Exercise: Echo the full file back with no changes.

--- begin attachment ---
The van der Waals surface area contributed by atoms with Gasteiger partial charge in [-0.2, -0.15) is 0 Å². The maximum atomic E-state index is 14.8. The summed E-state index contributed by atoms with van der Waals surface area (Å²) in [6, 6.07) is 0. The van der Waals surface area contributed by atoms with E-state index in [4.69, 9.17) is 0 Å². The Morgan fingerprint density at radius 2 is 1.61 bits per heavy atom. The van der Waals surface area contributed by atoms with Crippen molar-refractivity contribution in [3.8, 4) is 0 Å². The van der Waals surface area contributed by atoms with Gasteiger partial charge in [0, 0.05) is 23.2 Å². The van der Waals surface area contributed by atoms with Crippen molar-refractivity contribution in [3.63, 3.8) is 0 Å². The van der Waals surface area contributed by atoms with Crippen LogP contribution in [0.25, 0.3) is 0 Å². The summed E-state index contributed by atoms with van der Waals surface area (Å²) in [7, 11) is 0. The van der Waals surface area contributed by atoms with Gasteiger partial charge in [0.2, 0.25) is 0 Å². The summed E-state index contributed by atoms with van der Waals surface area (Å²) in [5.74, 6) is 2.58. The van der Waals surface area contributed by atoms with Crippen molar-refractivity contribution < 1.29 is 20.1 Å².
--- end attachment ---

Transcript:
The van der Waals surface area contributed by atoms with Gasteiger partial charge in [-0.2, -0.15) is 0 Å². The maximum atomic E-state index is 14.8. The summed E-state index contributed by atoms with van der Waals surface area (Å²) in [6, 6.07) is 0. The van der Waals surface area contributed by atoms with E-state index in [4.69, 9.17) is 0 Å². The Morgan fingerprint density at radius 2 is 1.61 bits per heavy atom. The van der Waals surface area contributed by atoms with Crippen molar-refractivity contribution in [3.8, 4) is 0 Å². The van der Waals surface area contributed by atoms with Gasteiger partial charge in [0, 0.05) is 23.2 Å². The van der Waals surface area contributed by atoms with Crippen molar-refractivity contribution in [3.63, 3.8) is 0 Å². The van der Waals surface area contributed by atoms with Crippen LogP contribution in [0.25, 0.3) is 0 Å². The summed E-state index contributed by atoms with van der Waals surface area (Å²) in [7, 11) is 0. The van der Waals surface area contributed by atoms with Gasteiger partial charge in [0.2, 0.25) is 0 Å². The summed E-state index contributed by atoms with van der Waals surface area (Å²) in [5.74, 6) is 2.58. The van der Waals surface area contributed by atoms with Crippen molar-refractivity contribution < 1.29 is 20.1 Å².